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Restoring the Chain of Memory

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Restoring the Chain of Memory describes and analyses the writings and records compiled by the notable linguist, T.G.H. Strehlow (1908–1978), on Australian Aboriginal Religions, particularly as practised by the Arrernte of Central Australia.
During numerous research trips between 1932 and 1966, the local Indigenous Arrernte Elders entrusted him with sacred objects, allowed him to film their secret rituals and record their songs, partly because he was regarded as one of them, an ‘insider’, who they believed would help preserve their ancient traditions in the face of threats posed by outside forces.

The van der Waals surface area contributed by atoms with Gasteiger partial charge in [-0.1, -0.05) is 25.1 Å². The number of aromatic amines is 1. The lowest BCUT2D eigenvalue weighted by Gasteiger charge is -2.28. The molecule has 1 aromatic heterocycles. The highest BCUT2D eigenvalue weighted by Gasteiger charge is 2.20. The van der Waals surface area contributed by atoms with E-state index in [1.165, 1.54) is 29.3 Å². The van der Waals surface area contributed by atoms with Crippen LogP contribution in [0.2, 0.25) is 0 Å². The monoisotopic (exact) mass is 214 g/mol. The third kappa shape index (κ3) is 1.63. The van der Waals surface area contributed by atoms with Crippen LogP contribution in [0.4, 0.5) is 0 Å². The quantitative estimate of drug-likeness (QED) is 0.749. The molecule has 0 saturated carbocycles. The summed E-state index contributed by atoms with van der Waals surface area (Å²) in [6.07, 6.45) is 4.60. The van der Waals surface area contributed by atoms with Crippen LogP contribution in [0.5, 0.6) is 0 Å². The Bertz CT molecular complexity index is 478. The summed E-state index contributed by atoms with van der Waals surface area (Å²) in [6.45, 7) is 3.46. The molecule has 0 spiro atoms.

Strehlow characterized Arrernte society as ‘personal monototemism in a polytotemic community’. This concept provides an important insight into understanding how Arrernte society was traditionally organized and how the societal structure was re-enforced by carefully organized rituals. Strehlow’s research into this complex societal system is here examined both in terms of its meaning and current application and with reference to how the societal structure traditionally was interwoven into religious understandings of the world. It exemplifies precisely how the ‘insider-outsider’ problem is embodied in one individual: he was accepted by the Arrernte people as an insider who used this knowledge to interpret Arrernte culture for non-Indigenous audiences (outsiders).